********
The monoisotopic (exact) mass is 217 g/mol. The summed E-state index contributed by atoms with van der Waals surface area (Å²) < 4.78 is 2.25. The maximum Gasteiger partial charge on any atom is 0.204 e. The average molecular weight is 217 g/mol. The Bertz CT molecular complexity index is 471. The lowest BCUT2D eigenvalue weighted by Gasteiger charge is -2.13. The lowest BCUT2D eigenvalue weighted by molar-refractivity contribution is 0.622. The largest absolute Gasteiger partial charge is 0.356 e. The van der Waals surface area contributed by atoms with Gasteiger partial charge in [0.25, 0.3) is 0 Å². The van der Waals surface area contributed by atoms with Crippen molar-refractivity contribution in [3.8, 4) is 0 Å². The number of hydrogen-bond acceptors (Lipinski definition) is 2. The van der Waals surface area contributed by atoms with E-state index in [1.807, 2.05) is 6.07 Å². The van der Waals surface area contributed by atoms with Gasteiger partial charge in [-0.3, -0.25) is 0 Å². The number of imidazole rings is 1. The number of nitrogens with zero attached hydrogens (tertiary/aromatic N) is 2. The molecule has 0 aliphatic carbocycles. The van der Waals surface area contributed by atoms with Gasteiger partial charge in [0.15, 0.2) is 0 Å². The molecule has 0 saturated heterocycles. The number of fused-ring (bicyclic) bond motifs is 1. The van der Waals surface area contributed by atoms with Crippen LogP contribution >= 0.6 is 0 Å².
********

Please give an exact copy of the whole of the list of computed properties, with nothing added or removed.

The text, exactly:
The monoisotopic (exact) mass is 217 g/mol. The summed E-state index contributed by atoms with van der Waals surface area (Å²) < 4.78 is 2.25. The maximum Gasteiger partial charge on any atom is 0.204 e. The average molecular weight is 217 g/mol. The Bertz CT molecular complexity index is 471. The lowest BCUT2D eigenvalue weighted by Gasteiger charge is -2.13. The lowest BCUT2D eigenvalue weighted by molar-refractivity contribution is 0.622. The largest absolute Gasteiger partial charge is 0.356 e. The van der Waals surface area contributed by atoms with Gasteiger partial charge in [0.25, 0.3) is 0 Å². The van der Waals surface area contributed by atoms with Crippen molar-refractivity contribution in [3.8, 4) is 0 Å². The number of hydrogen-bond acceptors (Lipinski definition) is 2. The van der Waals surface area contributed by atoms with E-state index in [1.807, 2.05) is 6.07 Å². The van der Waals surface area contributed by atoms with Gasteiger partial charge in [-0.3, -0.25) is 0 Å². The number of imidazole rings is 1. The number of nitrogens with zero attached hydrogens (tertiary/aromatic N) is 2. The molecule has 0 aliphatic carbocycles. The van der Waals surface area contributed by atoms with Gasteiger partial charge in [0.15, 0.2) is 0 Å². The molecule has 0 saturated heterocycles. The number of fused-ring (bicyclic) bond motifs is 1. The van der Waals surface area contributed by atoms with Crippen LogP contribution >= 0.6 is 0 Å².